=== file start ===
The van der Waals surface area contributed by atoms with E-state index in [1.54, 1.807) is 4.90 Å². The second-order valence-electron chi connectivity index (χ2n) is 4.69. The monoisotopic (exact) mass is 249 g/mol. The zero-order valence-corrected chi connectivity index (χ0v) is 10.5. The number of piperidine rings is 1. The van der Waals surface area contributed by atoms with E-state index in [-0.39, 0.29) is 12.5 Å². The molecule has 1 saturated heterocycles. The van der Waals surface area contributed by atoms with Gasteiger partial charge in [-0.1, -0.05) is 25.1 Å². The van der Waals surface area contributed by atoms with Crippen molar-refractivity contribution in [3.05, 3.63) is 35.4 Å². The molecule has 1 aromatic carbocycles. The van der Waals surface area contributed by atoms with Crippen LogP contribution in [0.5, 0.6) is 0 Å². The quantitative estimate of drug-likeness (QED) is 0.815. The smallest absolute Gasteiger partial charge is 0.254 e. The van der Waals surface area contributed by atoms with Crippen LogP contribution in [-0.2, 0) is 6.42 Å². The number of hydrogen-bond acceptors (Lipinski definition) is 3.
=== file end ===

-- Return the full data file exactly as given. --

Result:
The van der Waals surface area contributed by atoms with E-state index in [1.54, 1.807) is 4.90 Å². The second-order valence-electron chi connectivity index (χ2n) is 4.69. The monoisotopic (exact) mass is 249 g/mol. The zero-order valence-corrected chi connectivity index (χ0v) is 10.5. The number of piperidine rings is 1. The van der Waals surface area contributed by atoms with E-state index in [-0.39, 0.29) is 12.5 Å². The molecule has 1 saturated heterocycles. The van der Waals surface area contributed by atoms with Gasteiger partial charge in [-0.1, -0.05) is 25.1 Å². The van der Waals surface area contributed by atoms with Crippen molar-refractivity contribution in [3.05, 3.63) is 35.4 Å². The molecule has 1 aromatic carbocycles. The van der Waals surface area contributed by atoms with Crippen LogP contribution in [0.5, 0.6) is 0 Å². The quantitative estimate of drug-likeness (QED) is 0.815. The smallest absolute Gasteiger partial charge is 0.254 e. The van der Waals surface area contributed by atoms with Crippen LogP contribution in [-0.2, 0) is 6.42 Å². The number of hydrogen-bond acceptors (Lipinski definition) is 3.